Use this URL to cite or link to this record in EThOS: http://ethos.bl.uk/OrderDetails.do?uin=uk.bl.ethos.491149
Title: Parenting behaviours, interpretational biases and social anxiety in adolescents
Author: Reid, Katie
Awarding Body: University of Manchester
Current Institution: University of Manchester
Date of Award: 2008
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Abstract:
The aim of the current study was to examine cognitive and parenting factors involved in the development and maintenance of social anxiety in adolescents. Cognitive factors comprised interpretational biases of ambiguous social situations and mildly social scenarios. Interpretative biases are assumed to play a major role in maintaining social anxiety. Socially anxious adults interpret ambiguous social events negatively and interpret negative social events in a catastrophic fashion. However, there is little research to support the extension of this theory to adolescents. Parenting factors comprised parenting rearing styles examining dimensions of over-protection, emotional warmth and rejection and parental discipline styles examining dimensions of verbosity, laxity and overreactivity. Past research has indicated a link between child anxiety and parental styles that are characterised by control and rejection, however, these studies have largely been retrospective and few have specifically examined social anxiety. The current study was a prospective crosssectional study with a sample of 78 adolescent pupils aged 12-14years. The relationships between cognitive factors and· parenting factors in relation to social anxiety were examined individually. The planned mediation analysis regarding the role of cognitive factors in the relationship between parenting factors and social anxiety in adolescents was not undertaken due to limited significant associations between the variables. Although only a trend was found suggesting that social anxiety in adolescents was associated with a tendency to generate negative interpretations of ambiguous social situations, a strong association was found between social anxiety and a tendency to endorse catastrophic responses to mildly negative social events. The results provided provisional support for the applicability of adult cognitive theories of social anxiety to adolescents. Social anxiety was associated with negative parental rearing styles and with negative discipline styles overall. It was found to be specifically linked with a rejecting parenting style. Support for associations between parenting and cognitive factors was not found, except for a relationship between the dimension verbosity and self-responsibility for negative social situations, such that children who rated high levels of verbosity in their parents showed a tendency to indicate that they would feel responsible for mildly negative social situations.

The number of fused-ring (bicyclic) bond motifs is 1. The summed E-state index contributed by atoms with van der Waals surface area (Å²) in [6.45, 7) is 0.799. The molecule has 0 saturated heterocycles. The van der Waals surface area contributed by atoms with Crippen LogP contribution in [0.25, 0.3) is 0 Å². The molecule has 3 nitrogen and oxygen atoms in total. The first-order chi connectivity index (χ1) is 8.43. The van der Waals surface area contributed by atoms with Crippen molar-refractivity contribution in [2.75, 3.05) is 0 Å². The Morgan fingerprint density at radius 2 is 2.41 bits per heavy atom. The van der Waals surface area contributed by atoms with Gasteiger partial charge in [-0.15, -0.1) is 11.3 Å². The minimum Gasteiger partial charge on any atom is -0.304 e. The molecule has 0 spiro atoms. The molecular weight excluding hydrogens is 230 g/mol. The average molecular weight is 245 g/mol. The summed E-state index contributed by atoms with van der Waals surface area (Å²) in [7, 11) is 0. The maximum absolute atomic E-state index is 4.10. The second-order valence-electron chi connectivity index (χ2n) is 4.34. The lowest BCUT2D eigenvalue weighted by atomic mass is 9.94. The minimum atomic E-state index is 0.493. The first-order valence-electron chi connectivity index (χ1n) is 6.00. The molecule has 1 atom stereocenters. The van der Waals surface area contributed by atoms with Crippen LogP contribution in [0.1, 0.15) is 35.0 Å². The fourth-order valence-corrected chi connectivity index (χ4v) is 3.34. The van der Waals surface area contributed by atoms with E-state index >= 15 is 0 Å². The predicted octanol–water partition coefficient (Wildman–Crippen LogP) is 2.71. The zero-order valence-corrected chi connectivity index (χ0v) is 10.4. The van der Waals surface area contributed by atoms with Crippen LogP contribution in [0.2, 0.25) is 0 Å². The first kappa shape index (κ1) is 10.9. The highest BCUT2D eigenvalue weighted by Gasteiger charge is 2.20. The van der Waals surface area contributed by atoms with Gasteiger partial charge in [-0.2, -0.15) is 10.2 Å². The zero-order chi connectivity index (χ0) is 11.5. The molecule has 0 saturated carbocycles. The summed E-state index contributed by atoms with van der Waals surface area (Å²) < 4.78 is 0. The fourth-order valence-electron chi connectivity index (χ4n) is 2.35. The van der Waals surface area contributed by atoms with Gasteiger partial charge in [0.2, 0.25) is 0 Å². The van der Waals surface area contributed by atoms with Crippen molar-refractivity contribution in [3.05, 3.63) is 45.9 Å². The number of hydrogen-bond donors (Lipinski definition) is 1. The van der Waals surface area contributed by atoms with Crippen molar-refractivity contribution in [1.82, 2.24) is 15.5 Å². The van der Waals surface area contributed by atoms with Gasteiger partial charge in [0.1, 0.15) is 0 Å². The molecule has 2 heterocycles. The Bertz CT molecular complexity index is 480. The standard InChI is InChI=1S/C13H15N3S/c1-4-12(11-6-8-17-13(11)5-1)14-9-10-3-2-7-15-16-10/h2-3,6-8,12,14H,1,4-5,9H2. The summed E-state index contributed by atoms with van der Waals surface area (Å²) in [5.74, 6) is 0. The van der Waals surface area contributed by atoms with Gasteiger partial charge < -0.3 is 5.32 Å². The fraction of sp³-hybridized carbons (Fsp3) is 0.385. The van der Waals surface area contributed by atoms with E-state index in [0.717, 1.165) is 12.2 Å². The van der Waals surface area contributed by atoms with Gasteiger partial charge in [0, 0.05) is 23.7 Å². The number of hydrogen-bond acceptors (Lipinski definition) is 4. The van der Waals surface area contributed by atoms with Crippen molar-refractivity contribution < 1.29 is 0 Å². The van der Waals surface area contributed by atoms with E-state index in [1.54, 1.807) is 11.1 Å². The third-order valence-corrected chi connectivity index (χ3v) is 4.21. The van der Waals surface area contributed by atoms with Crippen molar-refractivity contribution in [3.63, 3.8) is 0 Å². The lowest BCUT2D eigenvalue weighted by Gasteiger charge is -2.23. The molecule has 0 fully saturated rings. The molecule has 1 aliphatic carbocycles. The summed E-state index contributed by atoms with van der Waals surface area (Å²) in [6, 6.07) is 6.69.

Supervisor: Not available Sponsor: Not available
Qualification Name: Thesis (Ph.D.) Qualification Level: Doctoral
EThOS ID: uk.bl.ethos.491149  DOI: Not available
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